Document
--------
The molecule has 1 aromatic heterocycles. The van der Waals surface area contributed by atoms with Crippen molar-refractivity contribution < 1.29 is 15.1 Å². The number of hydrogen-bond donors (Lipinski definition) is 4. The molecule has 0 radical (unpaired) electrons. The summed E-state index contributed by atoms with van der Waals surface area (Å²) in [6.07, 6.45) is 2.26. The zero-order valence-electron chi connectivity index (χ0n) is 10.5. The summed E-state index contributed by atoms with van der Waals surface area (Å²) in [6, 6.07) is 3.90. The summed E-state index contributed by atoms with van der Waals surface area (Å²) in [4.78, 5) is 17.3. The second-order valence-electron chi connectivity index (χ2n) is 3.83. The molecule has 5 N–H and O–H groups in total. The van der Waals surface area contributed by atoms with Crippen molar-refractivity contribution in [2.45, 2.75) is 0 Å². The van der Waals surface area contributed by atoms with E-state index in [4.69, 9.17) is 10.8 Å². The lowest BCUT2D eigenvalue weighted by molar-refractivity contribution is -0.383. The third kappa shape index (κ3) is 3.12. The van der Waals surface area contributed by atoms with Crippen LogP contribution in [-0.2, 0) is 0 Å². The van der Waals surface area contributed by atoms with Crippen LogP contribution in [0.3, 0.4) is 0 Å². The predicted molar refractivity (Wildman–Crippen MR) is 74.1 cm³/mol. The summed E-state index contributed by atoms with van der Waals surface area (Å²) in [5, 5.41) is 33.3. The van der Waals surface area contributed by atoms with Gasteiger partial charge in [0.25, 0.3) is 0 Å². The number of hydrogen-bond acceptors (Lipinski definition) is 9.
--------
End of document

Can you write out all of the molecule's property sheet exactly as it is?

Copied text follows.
The molecule has 1 aromatic heterocycles. The van der Waals surface area contributed by atoms with Crippen molar-refractivity contribution < 1.29 is 15.1 Å². The number of hydrogen-bond donors (Lipinski definition) is 4. The molecule has 0 radical (unpaired) electrons. The summed E-state index contributed by atoms with van der Waals surface area (Å²) in [6.07, 6.45) is 2.26. The zero-order valence-electron chi connectivity index (χ0n) is 10.5. The summed E-state index contributed by atoms with van der Waals surface area (Å²) in [6, 6.07) is 3.90. The summed E-state index contributed by atoms with van der Waals surface area (Å²) in [4.78, 5) is 17.3. The second-order valence-electron chi connectivity index (χ2n) is 3.83. The molecule has 5 N–H and O–H groups in total. The van der Waals surface area contributed by atoms with Crippen molar-refractivity contribution in [2.45, 2.75) is 0 Å². The van der Waals surface area contributed by atoms with E-state index in [4.69, 9.17) is 10.8 Å². The lowest BCUT2D eigenvalue weighted by molar-refractivity contribution is -0.383. The third kappa shape index (κ3) is 3.12. The van der Waals surface area contributed by atoms with Crippen LogP contribution in [-0.2, 0) is 0 Å². The van der Waals surface area contributed by atoms with Crippen LogP contribution in [0.3, 0.4) is 0 Å². The predicted molar refractivity (Wildman–Crippen MR) is 74.1 cm³/mol. The summed E-state index contributed by atoms with van der Waals surface area (Å²) in [5, 5.41) is 33.3. The van der Waals surface area contributed by atoms with Gasteiger partial charge in [0.25, 0.3) is 0 Å². The number of hydrogen-bond acceptors (Lipinski definition) is 9.